"This is my basement studio," he says. "But it's more than just that. It's where I keep all my special things, collections and stuff that inspires me. But 2oolman is only here every few months and I miss working with him on the daily. And I just miss him." Even if the band members currently don't see one another quite as often as they're used to, listeners can still party with them by listening to their new album One More Saturday Night.
Le Ren's songs are quiet, folksy and intimidate. Debut album Leftovers (out October 15) feels a bit like wrapping yourself in a warm, cozy blanket — so it makes perfect sense that the Montreal-based artist likes working on music in bed. She explains, "I've never been the type of person who can work at a desk and am somehow more productive when horizontal. In my bed, I write, practice and record my demos. It is the place where I feel most comfortable and creative."
Montreal multi-instrumentalist Ouri shares her space with her Paradis Artificiel bandmate Victor Bongiovanni, and even though the room is unfinished and undecorated, it gets direct sunlight and is a great place to create music. "It's not an aesthetic experience to step in here. You need to get lost in the music and that's all you can do here," she says. "It's not perfectly soundproofed so you have real intimacy in the morning or the evening because the rest of the floor is an actual studio. But these extremities of the day bring magic." She's been putting the space to good use lately: she and Helena Deland collaborated on a self-titled album as Hildegard, and she's releasing the electro-classical solo album Frame of a Fauna on October 22.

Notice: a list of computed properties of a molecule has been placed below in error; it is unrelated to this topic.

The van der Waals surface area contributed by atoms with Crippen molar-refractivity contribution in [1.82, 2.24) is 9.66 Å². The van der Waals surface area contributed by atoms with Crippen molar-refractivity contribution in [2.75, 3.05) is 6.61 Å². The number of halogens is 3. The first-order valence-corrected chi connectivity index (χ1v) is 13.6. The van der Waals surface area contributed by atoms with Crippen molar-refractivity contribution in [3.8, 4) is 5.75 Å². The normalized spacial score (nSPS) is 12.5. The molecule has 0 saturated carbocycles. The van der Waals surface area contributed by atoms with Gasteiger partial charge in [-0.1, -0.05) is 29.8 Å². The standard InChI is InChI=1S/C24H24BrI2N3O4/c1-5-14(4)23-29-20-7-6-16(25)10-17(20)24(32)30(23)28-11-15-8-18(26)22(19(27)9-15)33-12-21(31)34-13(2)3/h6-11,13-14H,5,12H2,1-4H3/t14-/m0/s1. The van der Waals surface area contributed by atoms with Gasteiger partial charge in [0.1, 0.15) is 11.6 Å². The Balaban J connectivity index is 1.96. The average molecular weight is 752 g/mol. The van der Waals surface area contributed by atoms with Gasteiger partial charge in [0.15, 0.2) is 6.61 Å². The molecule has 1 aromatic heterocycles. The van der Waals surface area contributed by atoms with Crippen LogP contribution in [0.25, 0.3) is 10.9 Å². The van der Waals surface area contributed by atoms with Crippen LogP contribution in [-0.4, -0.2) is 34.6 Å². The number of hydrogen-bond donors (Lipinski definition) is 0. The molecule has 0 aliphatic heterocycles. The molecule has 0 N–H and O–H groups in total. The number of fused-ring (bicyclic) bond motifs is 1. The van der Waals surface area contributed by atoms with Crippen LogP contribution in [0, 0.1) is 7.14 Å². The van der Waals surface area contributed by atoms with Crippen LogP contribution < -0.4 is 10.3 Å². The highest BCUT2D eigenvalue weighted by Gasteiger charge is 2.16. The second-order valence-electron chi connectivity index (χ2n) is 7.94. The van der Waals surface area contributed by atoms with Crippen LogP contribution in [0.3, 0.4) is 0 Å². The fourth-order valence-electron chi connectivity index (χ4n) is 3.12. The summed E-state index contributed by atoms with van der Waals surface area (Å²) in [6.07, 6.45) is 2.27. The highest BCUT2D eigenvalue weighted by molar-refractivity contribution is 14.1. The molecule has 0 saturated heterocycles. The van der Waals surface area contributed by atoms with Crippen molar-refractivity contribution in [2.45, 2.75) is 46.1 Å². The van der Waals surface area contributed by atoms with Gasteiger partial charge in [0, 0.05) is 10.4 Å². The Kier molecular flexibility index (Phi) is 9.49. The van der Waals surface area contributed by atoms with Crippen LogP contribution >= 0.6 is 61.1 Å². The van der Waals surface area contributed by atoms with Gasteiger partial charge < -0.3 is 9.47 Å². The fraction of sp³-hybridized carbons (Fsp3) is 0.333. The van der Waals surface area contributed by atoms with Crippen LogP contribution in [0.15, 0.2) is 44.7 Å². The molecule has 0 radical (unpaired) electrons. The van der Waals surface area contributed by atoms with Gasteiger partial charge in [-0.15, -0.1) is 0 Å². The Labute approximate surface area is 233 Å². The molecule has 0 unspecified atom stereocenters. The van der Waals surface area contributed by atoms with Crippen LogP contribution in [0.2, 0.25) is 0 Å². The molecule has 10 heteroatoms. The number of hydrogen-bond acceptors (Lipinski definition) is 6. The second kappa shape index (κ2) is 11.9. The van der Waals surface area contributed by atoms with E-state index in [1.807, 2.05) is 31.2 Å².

Synthpop duo Purity Ring are preparing to finally tour in support of last year's WOMB, which came out in the early weeks of the pandemic. Their current practice space is where they're gearing up for the upcoming tour — which, judging from the picture they sent over, will be a sci-fi voyage full of trippy visuals. The band said in a statement, "It's a tabernacle of light across the backs of your eyelids." Their sprawling tour runs through the fall and into the new year — see the schedule here.
If the Montreal jam/studio space Mount Zoomer sounds a little familiar, that's because Wolf Parade named their 2008 album after it. SUUNS moved into it after Wintersleep gave up their spot, and currently they share it with both Stars and Jerusalem in My Heart. The band's Joe Yarmush tells Exclaim!, "There's plenty of light, which is rare and amazing. It's in the heart of Mile End. So to have a jam space in this gentrified neighbourhood is also quite rare. There's a bar below us. So no noise complaints." They've stripped down their sound for minimalist new album The Witness.
Madisyn Whajne crafts her catchy jangle pop tunes, as heard on last year's Save Our Hearts, inside of her shared jam space in Toronto's west end. She shares the so-called E5 Studio with Soft Set, Vincent Lavergne and Urban Fauna, and they run it akin to a co-op. "We have been in this space for 20 years and it is at the heart of all our songwriting and recordings," she tells Exclaim! "It's a communal space full of love. What more could I ask for?"